1 litre of homogenised milk
1/3 cup dry milk powder (optional)
Vanilla (2 teaspoons of vanilla paste, 3 teaspoons of vanilla extract or 1 vanilla bean pod)
¼ cup honey
Yogurt starter culture (we used Yogourmet)
1. Measure quantity of milk
Pour the milk into a large, clean saucepan.
2. Add dry milk powder
Whisk in the dry milk powder. The lumps of dry milk will dissolve while heating.
3. Vanilla bean pod (optional)
If you are using a vanilla bean pod, add it to the milk now. Use the scraped seeds and the pod. (if using paste or extract, add it in step 6)
4. Heat and hold the milk at 82° C (180° F)
Stir the milk while it is heating so that the dry milk powder does not scorch on the bottom of the saucepan.
Use a thermometer to gauge the temperature. As you become more confident with heating milk to make yogurt you will be able to judge when the milk is nearing 82° C (180°F) because it will begin to swell.
Hold the heat at this temperature for anywhere between 2 - 10 minutes. The longer the better. Holding the milk at this high temperature denatures the milk proteins which thickens the yogurt. Tip: It can be a challenge to hold the milk at a high temperature for so long. Don’t get too caught up on the precise temperature. If the milk accidentally simmers briefly, don’t panic – reduce the heat and continue. Use a wok ring (or something similar) to create a distance between the flame and pot or use a double boiler pot filled with boiling water.
5. Cover the milk & let cool to below 42° C (107° F)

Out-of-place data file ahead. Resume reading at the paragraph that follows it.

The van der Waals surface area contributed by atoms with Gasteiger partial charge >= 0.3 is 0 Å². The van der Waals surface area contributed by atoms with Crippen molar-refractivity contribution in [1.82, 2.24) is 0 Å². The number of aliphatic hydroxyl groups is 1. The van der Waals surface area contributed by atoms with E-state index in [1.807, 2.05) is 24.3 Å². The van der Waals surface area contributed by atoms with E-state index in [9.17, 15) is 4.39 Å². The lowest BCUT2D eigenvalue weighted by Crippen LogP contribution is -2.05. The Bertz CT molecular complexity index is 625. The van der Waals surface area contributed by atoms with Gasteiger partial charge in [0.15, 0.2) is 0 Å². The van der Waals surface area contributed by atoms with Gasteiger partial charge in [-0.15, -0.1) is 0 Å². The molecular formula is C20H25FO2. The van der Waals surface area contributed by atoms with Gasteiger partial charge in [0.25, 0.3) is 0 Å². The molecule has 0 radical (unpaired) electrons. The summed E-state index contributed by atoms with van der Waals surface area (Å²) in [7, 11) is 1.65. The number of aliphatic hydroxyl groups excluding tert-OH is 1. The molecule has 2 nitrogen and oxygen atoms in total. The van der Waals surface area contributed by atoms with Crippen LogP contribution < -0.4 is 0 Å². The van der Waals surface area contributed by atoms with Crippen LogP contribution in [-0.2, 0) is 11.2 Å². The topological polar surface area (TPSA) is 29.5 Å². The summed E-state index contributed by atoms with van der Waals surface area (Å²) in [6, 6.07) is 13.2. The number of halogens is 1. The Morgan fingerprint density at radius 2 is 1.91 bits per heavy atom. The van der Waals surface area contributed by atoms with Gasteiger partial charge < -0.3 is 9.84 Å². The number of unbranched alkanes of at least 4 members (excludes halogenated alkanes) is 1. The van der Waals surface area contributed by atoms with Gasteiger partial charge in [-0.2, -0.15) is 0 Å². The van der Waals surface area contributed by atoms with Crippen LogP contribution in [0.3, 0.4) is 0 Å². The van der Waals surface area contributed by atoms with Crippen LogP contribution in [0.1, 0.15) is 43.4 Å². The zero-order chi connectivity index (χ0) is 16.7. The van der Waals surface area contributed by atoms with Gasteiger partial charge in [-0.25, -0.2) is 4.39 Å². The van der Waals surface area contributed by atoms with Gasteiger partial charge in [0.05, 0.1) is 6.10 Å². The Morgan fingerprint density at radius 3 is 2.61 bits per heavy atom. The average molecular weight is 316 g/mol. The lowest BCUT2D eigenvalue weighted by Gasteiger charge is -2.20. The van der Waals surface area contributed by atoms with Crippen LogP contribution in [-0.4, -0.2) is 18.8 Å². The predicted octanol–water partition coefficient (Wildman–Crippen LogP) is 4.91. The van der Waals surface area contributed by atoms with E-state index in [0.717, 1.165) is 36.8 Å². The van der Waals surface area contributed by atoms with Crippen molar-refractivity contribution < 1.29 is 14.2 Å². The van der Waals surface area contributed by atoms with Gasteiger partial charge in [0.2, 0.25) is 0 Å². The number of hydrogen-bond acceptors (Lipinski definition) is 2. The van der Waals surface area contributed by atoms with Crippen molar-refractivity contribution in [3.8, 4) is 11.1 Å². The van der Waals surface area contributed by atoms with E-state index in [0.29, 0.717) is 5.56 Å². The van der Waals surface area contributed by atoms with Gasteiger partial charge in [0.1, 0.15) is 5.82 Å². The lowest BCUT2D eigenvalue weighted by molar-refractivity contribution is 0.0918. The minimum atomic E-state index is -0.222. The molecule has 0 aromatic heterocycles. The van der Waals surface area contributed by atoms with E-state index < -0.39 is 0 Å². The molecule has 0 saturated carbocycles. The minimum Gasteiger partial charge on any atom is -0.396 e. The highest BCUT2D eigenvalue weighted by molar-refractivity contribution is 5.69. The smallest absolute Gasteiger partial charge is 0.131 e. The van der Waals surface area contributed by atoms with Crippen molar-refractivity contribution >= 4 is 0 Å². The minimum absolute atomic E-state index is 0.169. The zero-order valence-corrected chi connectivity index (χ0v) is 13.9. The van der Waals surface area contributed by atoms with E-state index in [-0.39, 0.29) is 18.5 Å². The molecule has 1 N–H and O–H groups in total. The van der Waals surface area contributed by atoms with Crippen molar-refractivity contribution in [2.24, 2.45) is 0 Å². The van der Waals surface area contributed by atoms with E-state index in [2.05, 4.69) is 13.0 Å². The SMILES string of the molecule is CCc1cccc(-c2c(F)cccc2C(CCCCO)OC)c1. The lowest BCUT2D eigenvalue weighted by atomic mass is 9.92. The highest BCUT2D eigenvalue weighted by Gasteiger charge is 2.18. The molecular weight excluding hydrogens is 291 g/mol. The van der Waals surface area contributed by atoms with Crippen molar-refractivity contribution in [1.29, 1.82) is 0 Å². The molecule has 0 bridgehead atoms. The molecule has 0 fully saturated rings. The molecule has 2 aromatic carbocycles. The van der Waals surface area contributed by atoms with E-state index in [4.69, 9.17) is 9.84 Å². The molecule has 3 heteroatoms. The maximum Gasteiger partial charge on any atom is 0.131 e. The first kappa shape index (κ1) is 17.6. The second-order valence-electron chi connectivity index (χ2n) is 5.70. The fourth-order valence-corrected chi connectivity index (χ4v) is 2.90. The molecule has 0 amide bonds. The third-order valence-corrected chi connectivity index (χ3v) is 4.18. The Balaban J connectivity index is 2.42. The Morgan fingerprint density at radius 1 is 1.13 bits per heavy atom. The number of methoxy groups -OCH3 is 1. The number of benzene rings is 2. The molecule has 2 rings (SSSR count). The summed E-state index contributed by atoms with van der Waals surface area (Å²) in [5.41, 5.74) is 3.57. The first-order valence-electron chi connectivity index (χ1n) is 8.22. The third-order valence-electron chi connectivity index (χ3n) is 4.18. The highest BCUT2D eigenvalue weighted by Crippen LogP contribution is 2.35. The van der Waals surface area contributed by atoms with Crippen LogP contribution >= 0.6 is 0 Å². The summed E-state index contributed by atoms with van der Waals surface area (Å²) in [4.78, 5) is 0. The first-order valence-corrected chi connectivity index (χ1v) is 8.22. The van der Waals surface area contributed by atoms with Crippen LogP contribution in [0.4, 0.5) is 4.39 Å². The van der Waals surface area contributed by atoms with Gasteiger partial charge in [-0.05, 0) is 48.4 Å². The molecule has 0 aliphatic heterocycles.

It is fine if the milk cools down well below 42° or even goes cold, it just mustn't be too hot. Temperatures above 43° C will kill the starter culture. You can actively cool it by filling a sink, or bowl with cold water and setting the pot of heated milk in the cold water. As the milk cools a layer of skin will form on top. Leaving this on does not produce lumpy yoghurt.
6. Honey and vanilla
If a vanilla bean pod was added to the milk before heating, remove it now. Stir in the honey and vanilla extract or paste into the milk at any time while it is cooling.
7. Add the starter culture and gently whisk it in.
Tear open one packet of Yogurtmet starter culture and pour it into the milk while whisking so that the grains of culture are evenly dispersed.
8. Secure the lid on the yogurt jar.
Then place the glass yogurt jar into your yogurt maker.
9. Pour water slowly into the base.
The water must not be filled over the ‘tall line’ indicated on the inside wall of the maker.
10. Place the cover lid on top.
The milk is now ready to begin fermentation.
11. Set the time & temperature.
Use the digital control panel to set the temperature to 38° C (100° F), the time to between 12 and 24-hours and then press ‘confirm’ to begin incubation. A longer fermentation will result in a firmer and tarter tasting yogurt.
12. After 12 - 24 hours the fermentation is complete.
Condensation will have collected under the cover lid. Please take care removing it and allow the water to drip into the water bath, instead of your bench! Switch the yogurt maker off and remove the yogurt jar. Straight from the maker the yogurt will be runny and warm.
13. Place the jar in the fridge for at least 6 hours to chill and set.
Be gentle with the warm yogurt and don’t stir it or else it won’t set in a perfect white mass.
Your vanilla yogurt is now ready to eat.